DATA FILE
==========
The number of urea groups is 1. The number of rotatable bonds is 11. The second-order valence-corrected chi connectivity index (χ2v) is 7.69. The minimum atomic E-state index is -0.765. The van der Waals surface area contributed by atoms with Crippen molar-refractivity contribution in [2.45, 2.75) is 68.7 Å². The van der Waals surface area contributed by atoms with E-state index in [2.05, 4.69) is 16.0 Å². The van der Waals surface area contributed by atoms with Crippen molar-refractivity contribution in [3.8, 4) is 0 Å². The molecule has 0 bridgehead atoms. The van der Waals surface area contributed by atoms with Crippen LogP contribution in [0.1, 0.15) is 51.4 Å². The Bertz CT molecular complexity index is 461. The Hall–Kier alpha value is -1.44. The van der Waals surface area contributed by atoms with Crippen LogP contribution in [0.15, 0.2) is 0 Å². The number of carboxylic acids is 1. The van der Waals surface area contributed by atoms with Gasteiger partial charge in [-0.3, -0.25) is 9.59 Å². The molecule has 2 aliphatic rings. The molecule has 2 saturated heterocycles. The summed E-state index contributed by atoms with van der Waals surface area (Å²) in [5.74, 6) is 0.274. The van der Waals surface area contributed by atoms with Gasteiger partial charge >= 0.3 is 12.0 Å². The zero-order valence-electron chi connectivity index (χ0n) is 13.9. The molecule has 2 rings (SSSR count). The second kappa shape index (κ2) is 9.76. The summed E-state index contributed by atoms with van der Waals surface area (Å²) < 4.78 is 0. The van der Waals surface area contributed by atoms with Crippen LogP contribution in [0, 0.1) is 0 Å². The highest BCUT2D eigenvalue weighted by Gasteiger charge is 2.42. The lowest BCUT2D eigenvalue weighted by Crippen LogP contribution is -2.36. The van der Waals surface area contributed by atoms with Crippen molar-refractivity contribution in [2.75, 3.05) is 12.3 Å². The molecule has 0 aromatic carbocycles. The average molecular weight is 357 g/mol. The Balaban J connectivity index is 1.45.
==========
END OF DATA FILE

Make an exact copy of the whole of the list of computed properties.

The number of urea groups is 1. The number of rotatable bonds is 11. The second-order valence-corrected chi connectivity index (χ2v) is 7.69. The minimum atomic E-state index is -0.765. The van der Waals surface area contributed by atoms with Crippen molar-refractivity contribution in [2.45, 2.75) is 68.7 Å². The van der Waals surface area contributed by atoms with E-state index in [2.05, 4.69) is 16.0 Å². The van der Waals surface area contributed by atoms with Crippen molar-refractivity contribution in [3.8, 4) is 0 Å². The molecule has 0 bridgehead atoms. The van der Waals surface area contributed by atoms with Crippen LogP contribution in [0.1, 0.15) is 51.4 Å². The Bertz CT molecular complexity index is 461. The Hall–Kier alpha value is -1.44. The van der Waals surface area contributed by atoms with Crippen LogP contribution in [0.15, 0.2) is 0 Å². The number of carboxylic acids is 1. The van der Waals surface area contributed by atoms with Gasteiger partial charge in [-0.3, -0.25) is 9.59 Å². The molecule has 2 aliphatic rings. The molecule has 2 saturated heterocycles. The summed E-state index contributed by atoms with van der Waals surface area (Å²) in [5.74, 6) is 0.274. The van der Waals surface area contributed by atoms with Gasteiger partial charge >= 0.3 is 12.0 Å². The zero-order valence-electron chi connectivity index (χ0n) is 13.9. The molecule has 2 rings (SSSR count). The second kappa shape index (κ2) is 9.76. The summed E-state index contributed by atoms with van der Waals surface area (Å²) < 4.78 is 0. The van der Waals surface area contributed by atoms with Crippen LogP contribution in [0, 0.1) is 0 Å². The highest BCUT2D eigenvalue weighted by Gasteiger charge is 2.42. The lowest BCUT2D eigenvalue weighted by Crippen LogP contribution is -2.36. The van der Waals surface area contributed by atoms with Crippen molar-refractivity contribution in [2.75, 3.05) is 12.3 Å². The molecule has 0 aromatic carbocycles. The average molecular weight is 357 g/mol. The Balaban J connectivity index is 1.45.